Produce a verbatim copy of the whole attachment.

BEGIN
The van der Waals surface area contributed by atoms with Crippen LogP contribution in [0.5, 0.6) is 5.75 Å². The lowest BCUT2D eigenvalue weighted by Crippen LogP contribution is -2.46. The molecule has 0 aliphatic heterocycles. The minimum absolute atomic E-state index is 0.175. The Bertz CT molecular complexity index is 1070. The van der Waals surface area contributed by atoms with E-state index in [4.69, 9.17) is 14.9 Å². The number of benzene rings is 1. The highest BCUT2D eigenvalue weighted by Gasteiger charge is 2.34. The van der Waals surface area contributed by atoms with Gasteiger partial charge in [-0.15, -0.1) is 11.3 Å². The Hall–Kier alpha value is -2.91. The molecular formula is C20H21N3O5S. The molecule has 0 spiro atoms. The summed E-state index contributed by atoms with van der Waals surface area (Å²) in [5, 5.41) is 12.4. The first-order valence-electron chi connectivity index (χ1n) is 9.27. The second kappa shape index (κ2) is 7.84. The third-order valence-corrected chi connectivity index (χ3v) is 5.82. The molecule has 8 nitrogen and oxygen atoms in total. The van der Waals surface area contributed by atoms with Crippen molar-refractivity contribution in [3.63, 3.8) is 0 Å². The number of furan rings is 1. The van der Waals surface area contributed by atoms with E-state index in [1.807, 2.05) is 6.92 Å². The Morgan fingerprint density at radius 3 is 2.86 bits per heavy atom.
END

The van der Waals surface area contributed by atoms with Crippen LogP contribution in [0.5, 0.6) is 5.75 Å². The lowest BCUT2D eigenvalue weighted by Crippen LogP contribution is -2.46. The molecule has 0 aliphatic heterocycles. The minimum absolute atomic E-state index is 0.175. The Bertz CT molecular complexity index is 1070. The van der Waals surface area contributed by atoms with E-state index in [4.69, 9.17) is 14.9 Å². The number of benzene rings is 1. The highest BCUT2D eigenvalue weighted by Gasteiger charge is 2.34. The van der Waals surface area contributed by atoms with Gasteiger partial charge in [-0.15, -0.1) is 11.3 Å². The Hall–Kier alpha value is -2.91. The molecular formula is C20H21N3O5S. The molecule has 0 spiro atoms. The summed E-state index contributed by atoms with van der Waals surface area (Å²) in [5, 5.41) is 12.4. The first-order valence-electron chi connectivity index (χ1n) is 9.27. The second kappa shape index (κ2) is 7.84. The third-order valence-corrected chi connectivity index (χ3v) is 5.82. The molecule has 8 nitrogen and oxygen atoms in total. The van der Waals surface area contributed by atoms with Crippen molar-refractivity contribution in [3.63, 3.8) is 0 Å². The number of furan rings is 1. The van der Waals surface area contributed by atoms with E-state index in [1.807, 2.05) is 6.92 Å². The Morgan fingerprint density at radius 3 is 2.86 bits per heavy atom.